SEC’s Misguided “Solution” In Search Of A Problem: Proposed Rule Would Hurt Whistleblower Program

by Sean X. McKessy

The US Securities and Exchange Commission has long hailed its whistleblower program as a success, with the former SEC chair, Mary Jo White, calling it a “game changer” in enforcement and current Chairman Jay Clayton saying “the strength of our whistleblower program is a critical component in our investor protection toolbox.”

So it makes no sense for the SEC to adopt certain proposed rules (PDF: 837 KB) that would inject into the program uncertainty for whistleblowers and discourage those with detailed knowledge of massive fraud from stepping forward. Yet that’s what the SEC is considering doing by arbitrarily cutting awards for the most valuable whistleblowers to less than what they should be entitled to under the statute and current rules.

Rewards are a major reason for the SEC whistleblower program’s success. They have ranged from $50,000 to $50 million.

Under the Dodd-Frank Act, which Congress enacted in 2010, the SEC is required to award whistleblowers 10 percent to 30 percent of the monetary sanctions imposed as a result of the whistleblower’s assistance.

The statute says the SEC should consider certain factors when deciding awards, such as the value of the whistleblower’s information and the whistleblower’s cooperation with the SEC. Nowhere does the law indicate that the SEC should take into account the size of the recovery or the potential size of the award when determining whistleblower rewards.

One of the proposed rules under consideration, however, would allow the SEC to do that. The rule, part of a package of amendments the SEC proposed last June, would in effect create a ceiling and a floor for whistleblower awards.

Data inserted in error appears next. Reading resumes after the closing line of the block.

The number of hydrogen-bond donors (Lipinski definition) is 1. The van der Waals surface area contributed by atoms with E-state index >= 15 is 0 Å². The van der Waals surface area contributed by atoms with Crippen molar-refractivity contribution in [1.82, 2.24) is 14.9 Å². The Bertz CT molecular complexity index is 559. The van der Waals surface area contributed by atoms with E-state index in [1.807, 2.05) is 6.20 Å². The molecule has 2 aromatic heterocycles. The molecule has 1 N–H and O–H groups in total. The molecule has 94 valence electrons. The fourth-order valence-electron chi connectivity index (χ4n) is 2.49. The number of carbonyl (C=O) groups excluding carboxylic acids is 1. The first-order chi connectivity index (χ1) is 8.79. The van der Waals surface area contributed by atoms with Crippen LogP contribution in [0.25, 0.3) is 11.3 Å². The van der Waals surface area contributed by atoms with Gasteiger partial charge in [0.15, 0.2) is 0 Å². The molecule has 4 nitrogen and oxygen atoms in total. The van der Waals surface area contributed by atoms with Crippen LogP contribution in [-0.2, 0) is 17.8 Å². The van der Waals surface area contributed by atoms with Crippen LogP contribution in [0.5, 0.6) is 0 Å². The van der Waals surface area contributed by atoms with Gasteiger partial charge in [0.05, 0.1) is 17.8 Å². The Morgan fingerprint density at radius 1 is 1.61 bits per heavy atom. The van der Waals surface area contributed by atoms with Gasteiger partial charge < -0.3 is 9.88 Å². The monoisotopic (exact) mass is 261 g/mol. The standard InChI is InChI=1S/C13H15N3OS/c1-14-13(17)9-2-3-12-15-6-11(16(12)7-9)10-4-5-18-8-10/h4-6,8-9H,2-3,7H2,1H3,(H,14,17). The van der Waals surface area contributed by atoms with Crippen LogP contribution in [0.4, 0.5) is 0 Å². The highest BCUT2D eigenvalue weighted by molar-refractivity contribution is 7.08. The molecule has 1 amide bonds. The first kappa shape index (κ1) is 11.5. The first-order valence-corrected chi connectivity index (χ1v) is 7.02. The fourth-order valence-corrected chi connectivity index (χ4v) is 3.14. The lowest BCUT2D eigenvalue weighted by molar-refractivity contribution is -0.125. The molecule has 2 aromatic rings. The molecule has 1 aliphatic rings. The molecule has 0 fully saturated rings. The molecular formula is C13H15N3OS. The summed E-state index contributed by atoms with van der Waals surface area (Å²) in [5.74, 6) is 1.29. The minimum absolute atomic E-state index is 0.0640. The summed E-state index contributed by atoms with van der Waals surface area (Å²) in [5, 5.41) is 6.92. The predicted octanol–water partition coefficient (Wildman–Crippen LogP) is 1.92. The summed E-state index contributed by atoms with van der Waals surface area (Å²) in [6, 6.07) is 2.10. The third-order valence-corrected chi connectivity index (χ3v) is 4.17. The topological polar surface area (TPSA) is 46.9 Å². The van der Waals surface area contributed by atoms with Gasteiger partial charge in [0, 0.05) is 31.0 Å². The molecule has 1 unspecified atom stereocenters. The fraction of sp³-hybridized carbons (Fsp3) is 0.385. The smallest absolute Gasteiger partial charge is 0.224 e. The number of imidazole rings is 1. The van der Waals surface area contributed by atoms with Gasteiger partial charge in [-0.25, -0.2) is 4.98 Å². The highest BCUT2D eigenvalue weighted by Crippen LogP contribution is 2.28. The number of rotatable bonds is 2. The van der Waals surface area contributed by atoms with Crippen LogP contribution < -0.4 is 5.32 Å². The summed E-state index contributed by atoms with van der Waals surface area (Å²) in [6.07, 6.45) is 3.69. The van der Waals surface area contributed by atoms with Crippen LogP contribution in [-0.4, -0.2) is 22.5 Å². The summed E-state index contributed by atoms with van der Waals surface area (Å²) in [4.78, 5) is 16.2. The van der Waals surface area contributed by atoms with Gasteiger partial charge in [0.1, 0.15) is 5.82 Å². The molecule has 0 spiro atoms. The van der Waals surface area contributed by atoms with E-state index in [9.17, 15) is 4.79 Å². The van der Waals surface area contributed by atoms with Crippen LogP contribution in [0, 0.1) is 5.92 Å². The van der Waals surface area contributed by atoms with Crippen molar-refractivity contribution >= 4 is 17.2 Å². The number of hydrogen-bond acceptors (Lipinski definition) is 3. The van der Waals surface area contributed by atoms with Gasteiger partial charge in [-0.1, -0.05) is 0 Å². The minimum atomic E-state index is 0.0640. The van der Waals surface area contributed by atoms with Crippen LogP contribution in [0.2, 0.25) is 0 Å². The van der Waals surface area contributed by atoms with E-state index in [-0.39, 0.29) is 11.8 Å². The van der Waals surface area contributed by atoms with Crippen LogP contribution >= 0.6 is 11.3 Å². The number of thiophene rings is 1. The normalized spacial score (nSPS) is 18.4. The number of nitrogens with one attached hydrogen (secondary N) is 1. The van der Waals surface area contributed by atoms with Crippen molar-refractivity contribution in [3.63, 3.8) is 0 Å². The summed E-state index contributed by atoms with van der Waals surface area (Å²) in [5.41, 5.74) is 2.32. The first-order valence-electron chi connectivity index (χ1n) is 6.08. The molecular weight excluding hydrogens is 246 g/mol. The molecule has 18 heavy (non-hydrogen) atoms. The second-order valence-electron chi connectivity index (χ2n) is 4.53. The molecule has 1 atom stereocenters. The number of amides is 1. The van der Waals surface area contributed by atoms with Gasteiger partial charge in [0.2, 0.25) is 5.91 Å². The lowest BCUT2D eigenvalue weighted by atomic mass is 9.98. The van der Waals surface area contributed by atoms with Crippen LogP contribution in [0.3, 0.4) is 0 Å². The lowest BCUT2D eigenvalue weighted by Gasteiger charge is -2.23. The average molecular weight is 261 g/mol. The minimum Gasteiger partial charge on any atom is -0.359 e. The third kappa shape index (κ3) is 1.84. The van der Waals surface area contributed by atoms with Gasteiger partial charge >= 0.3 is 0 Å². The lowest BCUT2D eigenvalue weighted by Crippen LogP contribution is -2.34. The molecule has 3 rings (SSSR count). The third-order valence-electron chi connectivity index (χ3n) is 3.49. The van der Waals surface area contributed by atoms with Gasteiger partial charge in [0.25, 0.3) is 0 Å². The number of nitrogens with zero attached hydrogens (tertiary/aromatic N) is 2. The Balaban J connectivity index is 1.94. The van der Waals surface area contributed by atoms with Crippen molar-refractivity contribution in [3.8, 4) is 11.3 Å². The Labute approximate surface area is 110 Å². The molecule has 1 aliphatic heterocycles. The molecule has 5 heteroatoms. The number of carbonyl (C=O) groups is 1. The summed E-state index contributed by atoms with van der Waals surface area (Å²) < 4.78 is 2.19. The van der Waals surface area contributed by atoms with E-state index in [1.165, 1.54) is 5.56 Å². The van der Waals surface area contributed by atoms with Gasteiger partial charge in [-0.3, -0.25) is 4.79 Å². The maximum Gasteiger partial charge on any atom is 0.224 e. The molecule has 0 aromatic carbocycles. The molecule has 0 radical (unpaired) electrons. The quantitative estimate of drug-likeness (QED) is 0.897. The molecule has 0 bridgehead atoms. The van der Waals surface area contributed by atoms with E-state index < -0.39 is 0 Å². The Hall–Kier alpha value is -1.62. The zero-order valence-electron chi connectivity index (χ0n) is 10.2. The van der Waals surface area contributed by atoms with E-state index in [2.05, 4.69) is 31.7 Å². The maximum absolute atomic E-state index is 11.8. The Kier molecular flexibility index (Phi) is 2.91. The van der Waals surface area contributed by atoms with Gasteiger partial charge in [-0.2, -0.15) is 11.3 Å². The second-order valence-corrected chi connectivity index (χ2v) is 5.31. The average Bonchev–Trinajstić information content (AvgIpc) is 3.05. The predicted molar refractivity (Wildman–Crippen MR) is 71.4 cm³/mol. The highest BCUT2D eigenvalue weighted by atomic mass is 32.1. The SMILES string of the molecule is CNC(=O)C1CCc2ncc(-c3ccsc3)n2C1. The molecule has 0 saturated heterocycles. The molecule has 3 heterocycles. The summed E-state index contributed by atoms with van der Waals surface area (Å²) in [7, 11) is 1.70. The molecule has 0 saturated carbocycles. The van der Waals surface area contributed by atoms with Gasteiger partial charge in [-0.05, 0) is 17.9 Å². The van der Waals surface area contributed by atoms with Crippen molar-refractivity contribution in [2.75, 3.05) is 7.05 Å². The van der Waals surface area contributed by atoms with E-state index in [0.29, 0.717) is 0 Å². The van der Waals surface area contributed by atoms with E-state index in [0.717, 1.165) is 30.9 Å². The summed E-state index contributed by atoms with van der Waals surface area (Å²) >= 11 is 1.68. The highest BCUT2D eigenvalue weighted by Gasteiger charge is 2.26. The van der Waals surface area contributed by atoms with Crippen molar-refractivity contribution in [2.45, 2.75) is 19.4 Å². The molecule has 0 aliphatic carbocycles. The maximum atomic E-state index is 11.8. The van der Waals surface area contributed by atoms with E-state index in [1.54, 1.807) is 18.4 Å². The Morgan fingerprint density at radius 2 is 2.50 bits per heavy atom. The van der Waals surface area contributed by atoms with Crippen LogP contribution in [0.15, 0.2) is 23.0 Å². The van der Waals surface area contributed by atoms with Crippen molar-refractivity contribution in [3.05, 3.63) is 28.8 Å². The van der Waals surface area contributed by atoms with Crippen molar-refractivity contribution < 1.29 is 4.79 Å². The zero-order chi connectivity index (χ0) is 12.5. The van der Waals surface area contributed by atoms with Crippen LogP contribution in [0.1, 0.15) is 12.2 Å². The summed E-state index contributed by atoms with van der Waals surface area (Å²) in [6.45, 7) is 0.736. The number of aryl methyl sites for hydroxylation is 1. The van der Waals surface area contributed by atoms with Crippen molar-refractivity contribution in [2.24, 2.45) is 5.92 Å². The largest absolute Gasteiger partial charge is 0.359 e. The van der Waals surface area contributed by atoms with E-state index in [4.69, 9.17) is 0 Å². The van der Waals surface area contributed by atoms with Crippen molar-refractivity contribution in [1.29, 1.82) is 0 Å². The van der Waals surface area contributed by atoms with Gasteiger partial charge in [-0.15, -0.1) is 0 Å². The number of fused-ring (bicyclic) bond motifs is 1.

The proposed rule – contrary to the statutory intent – would divide whistleblowers into three groups, each treated differently:

1. Whistleblowers who help the SEC bring cases worth more than $1 million but less than $100 million would be treated as the statute intended, with eligible claimants being granted an award based on the factors listed in the statute and the SEC’s rules.

2. Whistleblowers who help the SEC bring a case with sanctions of exactly $100 million automatically would get the maximum award of 30 percent, which would be $30 million in those cases, without consideration of any factors. However, Dodd-Frank does not indicate in any way that the SEC should guarantee a maximum award of 30 percent based solely on the happenstance that the case’s monetary sanctions equaled $100 million.

3. Whistleblowers who help the SEC bring cases against the most egregious offenders with monetary sanctions exceeding $100 million would see their awards cut – most likely to the statutory minimum of 10%. The proposed rules would reduce the award percentage to these “gold-star” whistleblowers, who provide information to the SEC about the biggest and most egregious fraud cases. The award would be based on what the commission deems “reasonably appropriate” to compensate a whistleblower rather than the factors listed in the statute – without any explanation of what factors are considered in deciding what’s “reasonably appropriate.”